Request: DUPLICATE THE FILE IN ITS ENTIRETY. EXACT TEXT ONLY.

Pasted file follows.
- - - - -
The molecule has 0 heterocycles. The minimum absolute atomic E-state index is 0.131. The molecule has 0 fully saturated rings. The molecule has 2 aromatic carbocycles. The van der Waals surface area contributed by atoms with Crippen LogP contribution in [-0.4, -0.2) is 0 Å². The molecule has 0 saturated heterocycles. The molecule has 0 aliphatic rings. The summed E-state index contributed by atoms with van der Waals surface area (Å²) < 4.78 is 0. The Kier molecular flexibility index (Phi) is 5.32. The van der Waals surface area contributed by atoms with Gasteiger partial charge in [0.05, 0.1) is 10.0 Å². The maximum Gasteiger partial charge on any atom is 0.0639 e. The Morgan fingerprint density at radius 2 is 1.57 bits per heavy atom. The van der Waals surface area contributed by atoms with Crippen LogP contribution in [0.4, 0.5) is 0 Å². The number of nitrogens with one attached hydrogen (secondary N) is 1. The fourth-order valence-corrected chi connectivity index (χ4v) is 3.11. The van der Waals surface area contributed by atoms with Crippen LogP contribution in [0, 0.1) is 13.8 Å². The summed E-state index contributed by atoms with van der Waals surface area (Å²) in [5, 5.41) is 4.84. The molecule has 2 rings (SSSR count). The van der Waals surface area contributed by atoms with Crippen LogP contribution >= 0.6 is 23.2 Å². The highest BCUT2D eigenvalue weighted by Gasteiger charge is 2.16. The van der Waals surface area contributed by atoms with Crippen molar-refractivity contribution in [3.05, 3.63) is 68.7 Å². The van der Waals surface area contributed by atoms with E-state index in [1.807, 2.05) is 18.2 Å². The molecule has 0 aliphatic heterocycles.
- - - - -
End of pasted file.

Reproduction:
The molecule has 0 heterocycles. The minimum absolute atomic E-state index is 0.131. The molecule has 0 fully saturated rings. The molecule has 2 aromatic carbocycles. The van der Waals surface area contributed by atoms with Crippen LogP contribution in [-0.4, -0.2) is 0 Å². The molecule has 0 saturated heterocycles. The molecule has 0 aliphatic rings. The summed E-state index contributed by atoms with van der Waals surface area (Å²) < 4.78 is 0. The Kier molecular flexibility index (Phi) is 5.32. The van der Waals surface area contributed by atoms with Gasteiger partial charge in [0.05, 0.1) is 10.0 Å². The maximum Gasteiger partial charge on any atom is 0.0639 e. The Morgan fingerprint density at radius 2 is 1.57 bits per heavy atom. The van der Waals surface area contributed by atoms with Crippen LogP contribution in [0.4, 0.5) is 0 Å². The number of nitrogens with one attached hydrogen (secondary N) is 1. The fourth-order valence-corrected chi connectivity index (χ4v) is 3.11. The van der Waals surface area contributed by atoms with Crippen LogP contribution in [0, 0.1) is 13.8 Å². The summed E-state index contributed by atoms with van der Waals surface area (Å²) in [5, 5.41) is 4.84. The molecule has 2 rings (SSSR count). The van der Waals surface area contributed by atoms with Crippen LogP contribution >= 0.6 is 23.2 Å². The highest BCUT2D eigenvalue weighted by Gasteiger charge is 2.16. The van der Waals surface area contributed by atoms with Crippen molar-refractivity contribution in [3.05, 3.63) is 68.7 Å². The van der Waals surface area contributed by atoms with E-state index in [1.807, 2.05) is 18.2 Å². The molecule has 0 aliphatic heterocycles.